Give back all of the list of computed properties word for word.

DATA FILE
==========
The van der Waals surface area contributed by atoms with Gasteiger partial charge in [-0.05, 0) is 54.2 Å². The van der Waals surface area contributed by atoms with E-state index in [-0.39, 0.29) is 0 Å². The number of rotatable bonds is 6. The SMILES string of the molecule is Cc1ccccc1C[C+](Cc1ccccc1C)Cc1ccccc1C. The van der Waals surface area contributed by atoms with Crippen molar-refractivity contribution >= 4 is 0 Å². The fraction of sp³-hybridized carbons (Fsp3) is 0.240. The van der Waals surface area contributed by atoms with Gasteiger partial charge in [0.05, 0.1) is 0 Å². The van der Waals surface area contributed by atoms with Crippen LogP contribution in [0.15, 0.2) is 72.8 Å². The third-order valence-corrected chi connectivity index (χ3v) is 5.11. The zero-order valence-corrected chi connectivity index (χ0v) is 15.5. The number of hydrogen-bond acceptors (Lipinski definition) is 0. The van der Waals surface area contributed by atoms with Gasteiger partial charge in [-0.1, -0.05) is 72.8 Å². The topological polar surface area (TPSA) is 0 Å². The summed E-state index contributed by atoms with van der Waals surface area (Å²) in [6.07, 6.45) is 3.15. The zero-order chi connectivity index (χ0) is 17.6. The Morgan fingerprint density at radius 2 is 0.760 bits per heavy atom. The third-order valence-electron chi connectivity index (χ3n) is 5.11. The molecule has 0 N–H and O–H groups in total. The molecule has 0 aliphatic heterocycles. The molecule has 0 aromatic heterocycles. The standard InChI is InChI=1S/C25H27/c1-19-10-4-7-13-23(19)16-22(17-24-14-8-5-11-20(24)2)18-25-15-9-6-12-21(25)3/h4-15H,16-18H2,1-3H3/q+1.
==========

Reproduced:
The van der Waals surface area contributed by atoms with Gasteiger partial charge in [-0.05, 0) is 54.2 Å². The van der Waals surface area contributed by atoms with E-state index in [-0.39, 0.29) is 0 Å². The number of rotatable bonds is 6. The SMILES string of the molecule is Cc1ccccc1C[C+](Cc1ccccc1C)Cc1ccccc1C. The van der Waals surface area contributed by atoms with Crippen molar-refractivity contribution >= 4 is 0 Å². The fraction of sp³-hybridized carbons (Fsp3) is 0.240. The van der Waals surface area contributed by atoms with Gasteiger partial charge in [0.05, 0.1) is 0 Å². The van der Waals surface area contributed by atoms with Crippen LogP contribution in [0.15, 0.2) is 72.8 Å². The third-order valence-corrected chi connectivity index (χ3v) is 5.11. The zero-order valence-corrected chi connectivity index (χ0v) is 15.5. The number of hydrogen-bond acceptors (Lipinski definition) is 0. The van der Waals surface area contributed by atoms with Gasteiger partial charge in [-0.1, -0.05) is 72.8 Å². The topological polar surface area (TPSA) is 0 Å². The summed E-state index contributed by atoms with van der Waals surface area (Å²) in [6.07, 6.45) is 3.15. The zero-order chi connectivity index (χ0) is 17.6. The Morgan fingerprint density at radius 2 is 0.760 bits per heavy atom. The third-order valence-electron chi connectivity index (χ3n) is 5.11. The molecule has 0 N–H and O–H groups in total. The molecule has 0 aliphatic heterocycles. The molecule has 0 aromatic heterocycles. The standard InChI is InChI=1S/C25H27/c1-19-10-4-7-13-23(19)16-22(17-24-14-8-5-11-20(24)2)18-25-15-9-6-12-21(25)3/h4-15H,16-18H2,1-3H3/q+1.